JUNGFRAU is a charge integrating hybrid pixel detector developed for use at X-ray free electron lasers. With in pixel gain switching it provides single photon sensitivity down to 2 keV while maintaining a dynamic range of 120 MeV. The pixel size is 75 x 75 $\mu m^2$ and the largest detector currently in use has 16M pixels. The characteristics of Jungfrau makes it an interesting detector for electron detection, capable of both providing information about the energy deposition of single electrons, in the low flux regime as well as measuring very high fluxes, for example in diffraction experiments, due to the charge integrating architecture. Exploiting the possibility to acquire per pixel information on energy deposition and leakage current it also is a useful tool for sensor characterization.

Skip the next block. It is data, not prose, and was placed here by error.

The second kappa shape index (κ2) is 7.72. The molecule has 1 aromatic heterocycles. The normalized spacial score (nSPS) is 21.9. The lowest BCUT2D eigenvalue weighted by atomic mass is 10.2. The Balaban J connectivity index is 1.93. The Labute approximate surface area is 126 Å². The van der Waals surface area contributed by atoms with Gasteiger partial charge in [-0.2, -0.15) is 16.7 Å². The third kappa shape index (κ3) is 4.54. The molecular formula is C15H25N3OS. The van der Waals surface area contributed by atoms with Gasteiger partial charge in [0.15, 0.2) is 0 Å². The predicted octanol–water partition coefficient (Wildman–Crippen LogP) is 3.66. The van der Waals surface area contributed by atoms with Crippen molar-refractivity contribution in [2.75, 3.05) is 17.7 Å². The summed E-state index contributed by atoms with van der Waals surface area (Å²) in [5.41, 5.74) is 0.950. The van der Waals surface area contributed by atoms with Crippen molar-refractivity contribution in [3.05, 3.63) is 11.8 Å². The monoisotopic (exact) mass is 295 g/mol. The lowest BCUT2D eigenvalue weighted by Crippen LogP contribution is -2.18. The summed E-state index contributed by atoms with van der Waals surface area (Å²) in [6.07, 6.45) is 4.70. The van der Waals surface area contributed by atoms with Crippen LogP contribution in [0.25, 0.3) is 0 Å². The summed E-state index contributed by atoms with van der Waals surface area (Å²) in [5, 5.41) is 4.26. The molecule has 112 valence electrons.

While Silicon sensors coupled to hybrid pixel detectors show good results up to ~100 keV [1, 2], at higher electron energies multiple scattering in the sensor layer reduces the spatial resolution. One strategy to mitigate this is to use a high Z sensor material which gives a shorter track of the primary electron. In this work we compare Si, GaAs and CdTe sensors bump bonded to JUNGFRAU and present results on energy resolution, cluster size and modular transfer function. The measurements were carried out using a 300 keV FEI Tecnai G2 Polara microscope at 100, 200 and 300 keV. We also compare the results to simulations done in Geant4.
 J. Mir, R. Clough, R. MacInnes, C. Gough, R. Plackett, I. Shipsey, H. Sawada, I. MacLaren, R. Ballabriga, D. Maneuski, V. O’Shea, D. McGrouther, A. Kirkland, Characterisation of the Medipix3 detector for 60 and 80 keV electrons, Ultramicroscopy 182 (2017) 44–53.
 G. Tinti, E. Fröjdh, E. van Genderen, T. Gruene, B. Schmitt, D. A. M. de Winter, B. M. Weckhuysen, J. P. Abrahams, Electron crystallography with the EIGER detector, IUCrJ 5 (2) (2018) 190–199.